Despite their impressive size, though, they were the ones I was least scared of in this group. There were half a dozen humanoid figures, looking almost like children next to the ogres, whose equipment strongly suggested that they were high-ranking Sidhe. It was hard to be sure, especially at a distance, but the way they moved was too graceful to be human, and even if they weren’t nobility, the Sidhe were nothing to take lightly.
And then, finally, there was a single figure in heavier armor, carrying a knife in one hand and a submachine gun in the other.
That one didn’t look like much. It was a bit short even compared to the Sidhe, let alone the ogres. It looked more human, too, the way it stood and moved less graceful than the Sidhe, the equipment more in line with what the mortal world used.
But the light reflected too brightly off that armor, the air around the figure seeming to catch it and throw it back purer than it was. As if that wasn’t enough, I felt an inexplicable tension looking at it, sudden anger boiling up inside me and making me draw my lips back in a snarl.
So. It looked like I’d get to meet Aoife’s champion after all. I had to admit, I was a bit curious who she’d been waiting on all this time.
“Stop here,” I said, about a block away from them. The driver, a man I’d hired specifically because he had professional experience driving armored cars, obeyed silently, coasting to a halt.
“That’s a pretty impressive group,” Kyi said, looking at the Daylight forces. Her one eye was calm and cold.
“Yeah,” I said. “Kyi, rooftops. Get a view overlooking them. If you get a clear shot take it, but don’t leave yourself exposed. The rest of you, spread out here and get ready to hit them hard and fast when they run past. Jack, you’ll be keeping them contained; Jibril and Lackland, keep them off the mages. The rest of you are artillery. I’ll go in and alone and try to lead them back here for the ambush. Questions?”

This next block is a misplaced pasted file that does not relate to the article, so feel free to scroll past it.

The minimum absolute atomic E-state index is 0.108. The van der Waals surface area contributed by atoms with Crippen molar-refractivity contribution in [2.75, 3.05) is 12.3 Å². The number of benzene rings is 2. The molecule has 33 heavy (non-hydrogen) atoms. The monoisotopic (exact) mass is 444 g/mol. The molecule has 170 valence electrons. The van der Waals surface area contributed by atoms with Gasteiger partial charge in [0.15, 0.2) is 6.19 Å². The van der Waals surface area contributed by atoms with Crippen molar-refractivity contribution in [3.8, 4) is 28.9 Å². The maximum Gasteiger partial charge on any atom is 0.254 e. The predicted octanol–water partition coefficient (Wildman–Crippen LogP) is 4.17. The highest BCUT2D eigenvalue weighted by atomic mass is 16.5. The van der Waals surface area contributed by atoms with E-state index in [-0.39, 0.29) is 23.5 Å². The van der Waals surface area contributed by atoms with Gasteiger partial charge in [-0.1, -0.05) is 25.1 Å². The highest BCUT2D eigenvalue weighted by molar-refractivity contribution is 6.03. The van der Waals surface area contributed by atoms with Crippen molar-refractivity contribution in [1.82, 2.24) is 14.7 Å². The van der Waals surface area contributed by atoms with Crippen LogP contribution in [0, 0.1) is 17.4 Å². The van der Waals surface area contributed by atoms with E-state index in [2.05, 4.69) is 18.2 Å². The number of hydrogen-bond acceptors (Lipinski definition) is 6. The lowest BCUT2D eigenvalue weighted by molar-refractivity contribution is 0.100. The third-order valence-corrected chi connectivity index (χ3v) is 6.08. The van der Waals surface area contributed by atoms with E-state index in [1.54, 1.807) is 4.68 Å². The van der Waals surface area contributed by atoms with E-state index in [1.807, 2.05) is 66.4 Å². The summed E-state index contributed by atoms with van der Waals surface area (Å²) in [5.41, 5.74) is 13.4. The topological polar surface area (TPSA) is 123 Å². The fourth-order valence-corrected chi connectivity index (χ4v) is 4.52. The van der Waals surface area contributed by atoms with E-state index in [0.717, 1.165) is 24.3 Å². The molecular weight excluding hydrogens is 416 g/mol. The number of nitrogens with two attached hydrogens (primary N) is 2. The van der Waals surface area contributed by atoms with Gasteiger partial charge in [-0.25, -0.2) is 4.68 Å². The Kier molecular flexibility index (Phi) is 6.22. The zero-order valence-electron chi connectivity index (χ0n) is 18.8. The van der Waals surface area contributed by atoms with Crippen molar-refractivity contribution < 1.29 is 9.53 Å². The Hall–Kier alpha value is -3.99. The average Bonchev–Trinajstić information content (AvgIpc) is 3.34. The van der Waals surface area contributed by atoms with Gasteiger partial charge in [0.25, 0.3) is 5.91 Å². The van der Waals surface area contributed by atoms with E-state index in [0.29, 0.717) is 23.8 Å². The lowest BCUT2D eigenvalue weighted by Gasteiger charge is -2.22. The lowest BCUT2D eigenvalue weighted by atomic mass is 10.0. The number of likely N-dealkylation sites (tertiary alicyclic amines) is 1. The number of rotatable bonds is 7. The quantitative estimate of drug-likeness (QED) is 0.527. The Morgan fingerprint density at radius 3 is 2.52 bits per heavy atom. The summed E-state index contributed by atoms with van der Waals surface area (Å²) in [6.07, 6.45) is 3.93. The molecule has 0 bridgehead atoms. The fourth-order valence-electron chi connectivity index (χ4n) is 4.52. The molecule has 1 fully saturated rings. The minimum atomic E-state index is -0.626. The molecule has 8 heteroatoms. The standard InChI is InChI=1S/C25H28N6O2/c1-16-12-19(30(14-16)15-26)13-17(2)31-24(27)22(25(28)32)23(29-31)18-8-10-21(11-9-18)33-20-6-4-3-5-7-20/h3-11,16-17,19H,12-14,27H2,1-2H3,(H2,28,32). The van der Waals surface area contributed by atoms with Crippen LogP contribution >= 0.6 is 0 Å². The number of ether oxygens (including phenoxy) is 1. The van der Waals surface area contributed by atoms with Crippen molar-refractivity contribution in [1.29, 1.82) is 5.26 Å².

“No, jarl,” Kyi said, inclining her head in something that wasn’t quite a bow. The rest just shook their heads.
“Good,” I said, opening the door. “I’ll give it thirty seconds for you to get in positions and Chris to get the car out of here, then I’m going in. Move.”
It felt like a very long thirty seconds, waiting to start that fight.
It didn’t seem like they’d noticed us yet. They were standing in the street, ambling around aimlessly. Occasionally one of the ogres grabbed something, which might mean anything from picking up a bicycle to ripping a streetlight out of the ground, and toss it at a building. The rest didn’t bother.
I stood silently and watched them, thinking. It felt strangely quiet, with everyone else gone. Peaceful, in a way. It was the calm before the storm, but it was still calm.
I called Tyrfing with an absent thought, but for the first time in a long time, I didn’t just draw the sword and go to work. I just held it for a moment, looking at it. The scabbard, with its delicate designs of cold and death, was beautiful, in a way.
I stared at it for a moment, then undid the catch and pulled the blade out. The steel was mirror-bright, and I spent a few seconds looking at it, looking at my reflection. The snarling wolf’s visage of the helmet I wore was easy to see, the image marred only by the runes written on the blade.
I still remembered when I first got the sword. It was hard to believe that had been only five years earlier. It felt like a lifetime had passed since that day.
That first time, a single Sidhe noble had been an overwhelming enemy. I’d fought him, and I’d lost, badly.
It was funny, looking back. At the time, you didn’t notice things. Things didn’t happen all at once; it was gradual, one step at a time. It was like looking at a gradation of color. One side might be white, and the other side might be black, but it darkened so slowly that you could never quite put your finger on where it changed. But then you looked back, and you realized that you’d changed to the point that you didn’t even recognize the person you used to be anymore.